WASHINGTON, D.C. — The U.S. Department of Agriculture’s Fruit and Vegetable Industry Advisory Committee has a familiar face as its new chairwoman and new issues to consider.
During first of a two-day meeting here March 30, the committee voted Maureen Marshall, vice president of Torrey Farms Inc., Elba, N.Y., as the committee chairwoman and Michael Hollister, vice president of sales and marketing at Driscoll Strawberry Associates Inc., Watsonville, Calif., as the vice-chairman.
Marshall, an 11th-generation grower, was the chairwoman of the first industry advisory committee, appointed by then-Agriculture Secretary Ann Veneman in February 2002.
“I’m excited to be back,” to fellow committee members. “I have a passion for this industry.”
The first day’s agenda included remarks by USDA Deputy Secretary Kathleen Merrigan and USDA Agricultural Marketing Service Administrator Rayne Pegg.
Merrigan led efforts to establish the fruit and vegetable advisory committee as USDA AMS administrator in the Clinton administration. She told the committee the agency is trying to figure the right way to proceed on a national leafy greens marketing agreement.
“We need to figure out the role of the small and midsize player,” she said.
Mike Durando, chief of the Marketing Order Administration Branch, briefed the committee on the status of the national marketing order. In addition, the committee heard an update on license fee increases for the Perishable Agricultural Commodities Act by Bruce Summers, associate deputy administrator of the AMS fruit and vegetable programs. Summers described progress on clarifying trust protection for suppliers who enter into extended payment arrangements.
Jin Ju Wilder, (from left), president of Coast Produce Co., Los Angeles, Mike O’Brien, vice president of produce for Schnuck Markets, St. Louis., and Kathy Means,vice president of government relations and public relations for the Produce Marketing Association, discuss industry issues March 30 at the Fruit and Vegetable Industry Advisory Committee meeting.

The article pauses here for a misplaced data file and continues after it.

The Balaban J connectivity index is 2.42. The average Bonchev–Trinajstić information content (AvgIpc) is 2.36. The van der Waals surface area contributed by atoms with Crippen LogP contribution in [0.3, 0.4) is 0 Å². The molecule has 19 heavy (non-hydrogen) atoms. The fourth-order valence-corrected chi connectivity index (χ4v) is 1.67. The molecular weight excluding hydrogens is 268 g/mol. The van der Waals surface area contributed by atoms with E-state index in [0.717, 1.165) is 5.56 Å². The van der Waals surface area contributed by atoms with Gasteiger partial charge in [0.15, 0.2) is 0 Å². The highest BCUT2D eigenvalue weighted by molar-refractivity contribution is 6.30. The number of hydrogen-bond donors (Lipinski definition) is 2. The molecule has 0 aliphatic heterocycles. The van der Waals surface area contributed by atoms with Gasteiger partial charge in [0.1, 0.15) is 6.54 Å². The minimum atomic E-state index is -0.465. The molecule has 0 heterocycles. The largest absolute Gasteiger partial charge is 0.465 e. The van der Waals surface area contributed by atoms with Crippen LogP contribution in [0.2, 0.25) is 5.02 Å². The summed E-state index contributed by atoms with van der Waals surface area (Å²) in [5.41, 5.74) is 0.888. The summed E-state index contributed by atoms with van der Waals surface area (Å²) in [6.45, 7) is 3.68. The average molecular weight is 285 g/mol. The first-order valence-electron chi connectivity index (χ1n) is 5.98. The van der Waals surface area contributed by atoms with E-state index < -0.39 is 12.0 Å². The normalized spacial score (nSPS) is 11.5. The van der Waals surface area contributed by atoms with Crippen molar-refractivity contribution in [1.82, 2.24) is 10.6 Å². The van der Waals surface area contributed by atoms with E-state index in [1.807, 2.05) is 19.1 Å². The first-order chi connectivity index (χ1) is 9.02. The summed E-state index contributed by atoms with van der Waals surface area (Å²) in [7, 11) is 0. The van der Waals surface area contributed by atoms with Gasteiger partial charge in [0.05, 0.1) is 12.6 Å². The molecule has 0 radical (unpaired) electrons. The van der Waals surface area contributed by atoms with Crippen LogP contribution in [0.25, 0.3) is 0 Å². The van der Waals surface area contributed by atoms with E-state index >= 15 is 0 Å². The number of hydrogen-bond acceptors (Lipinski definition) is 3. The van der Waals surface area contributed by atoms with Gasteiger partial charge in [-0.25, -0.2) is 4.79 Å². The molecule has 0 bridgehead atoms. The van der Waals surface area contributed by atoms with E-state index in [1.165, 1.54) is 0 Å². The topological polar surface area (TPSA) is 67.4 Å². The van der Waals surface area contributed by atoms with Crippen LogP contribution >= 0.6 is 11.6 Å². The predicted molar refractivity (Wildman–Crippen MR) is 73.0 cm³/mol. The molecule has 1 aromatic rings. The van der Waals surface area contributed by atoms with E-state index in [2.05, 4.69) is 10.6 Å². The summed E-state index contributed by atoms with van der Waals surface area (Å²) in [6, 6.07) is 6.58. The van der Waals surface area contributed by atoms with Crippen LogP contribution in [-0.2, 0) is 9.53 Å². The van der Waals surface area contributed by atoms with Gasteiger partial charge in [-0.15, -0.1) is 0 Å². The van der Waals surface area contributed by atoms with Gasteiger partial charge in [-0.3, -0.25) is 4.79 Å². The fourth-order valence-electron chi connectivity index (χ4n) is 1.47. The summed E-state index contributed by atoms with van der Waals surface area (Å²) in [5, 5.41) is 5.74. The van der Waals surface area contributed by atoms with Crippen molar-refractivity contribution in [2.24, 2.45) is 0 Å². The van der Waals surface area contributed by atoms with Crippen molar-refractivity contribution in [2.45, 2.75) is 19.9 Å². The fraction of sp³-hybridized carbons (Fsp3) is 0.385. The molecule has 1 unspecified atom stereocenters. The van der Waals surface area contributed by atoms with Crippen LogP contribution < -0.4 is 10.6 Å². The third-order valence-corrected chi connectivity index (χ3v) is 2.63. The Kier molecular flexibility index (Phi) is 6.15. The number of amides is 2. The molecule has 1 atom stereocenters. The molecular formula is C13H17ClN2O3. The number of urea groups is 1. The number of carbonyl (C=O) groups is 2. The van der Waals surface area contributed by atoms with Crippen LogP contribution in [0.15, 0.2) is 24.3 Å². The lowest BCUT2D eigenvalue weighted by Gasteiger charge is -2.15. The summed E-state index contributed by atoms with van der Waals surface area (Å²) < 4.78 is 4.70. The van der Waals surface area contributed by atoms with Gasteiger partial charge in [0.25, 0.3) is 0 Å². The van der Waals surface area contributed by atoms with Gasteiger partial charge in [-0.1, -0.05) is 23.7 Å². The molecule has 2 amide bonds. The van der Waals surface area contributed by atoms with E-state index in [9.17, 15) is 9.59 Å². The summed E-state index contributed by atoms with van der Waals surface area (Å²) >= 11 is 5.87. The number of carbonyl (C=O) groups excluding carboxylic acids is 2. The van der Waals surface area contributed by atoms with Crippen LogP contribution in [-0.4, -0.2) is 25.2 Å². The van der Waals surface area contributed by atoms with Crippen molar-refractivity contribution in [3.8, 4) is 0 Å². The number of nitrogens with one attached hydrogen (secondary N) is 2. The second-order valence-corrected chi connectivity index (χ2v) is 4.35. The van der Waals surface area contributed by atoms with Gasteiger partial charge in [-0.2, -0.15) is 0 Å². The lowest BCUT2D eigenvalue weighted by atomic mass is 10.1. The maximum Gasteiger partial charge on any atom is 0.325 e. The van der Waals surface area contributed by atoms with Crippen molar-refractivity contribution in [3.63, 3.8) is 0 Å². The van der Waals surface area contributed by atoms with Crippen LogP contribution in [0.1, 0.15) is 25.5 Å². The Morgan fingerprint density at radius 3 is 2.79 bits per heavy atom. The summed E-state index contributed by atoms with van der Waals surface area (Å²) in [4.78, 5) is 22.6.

Cathie McCullough, director of the food distribution division of the USDA Food and Nutrition Service, and Ron Ulibarri, acting branch chief of the AMS commodity procurement branch, reviewed commodity procurement activities, including the first purchase of baby peeled carrots for school feeding programs.
Committee member Lisa McNeece, vice president of foodservice and industrial sales for Bakersfield, Calif.-based Grimmway Farms, said she was happy to see the agency is purchasing baby peeled carrots in the wake of fresh-cut apples buys. The agency is expected to announce successful bids of carrots April 2.
“We will crawl before we walk, but I’m excited,” she said.
Lucas Knowles, special assistant to the office of the undersecretary, described the activities of the Know Your Farmer, Know Your Food initiative. Meanwhile, Chuck Parrott, associate deputy administrator of USDA AMS fruit and vegetable programs and Loren LaCore, program analyst for the USDA’s Food and Nutrition Service, described the agency’s farm-to-school initiative.
Leanne Skelton, a USDA senior policy analyst on loan since last year to the Food and Drug Administration, described her work with the joint USDA/FDA food safety initiative. Jeff Farrar, associate commissioner for foods with the FDA and Jim Gorny, senior advisor for produce safety in the FDA’s Office of Food Safety, also updated the committee on pending produce safety regulations from the agency.
Agenda items planned for the committee on March 31 include comments about traceability and good agricultural practices harmonization from Tom Stenzel, president of the United Fresh Produce Association, Washington, D.C.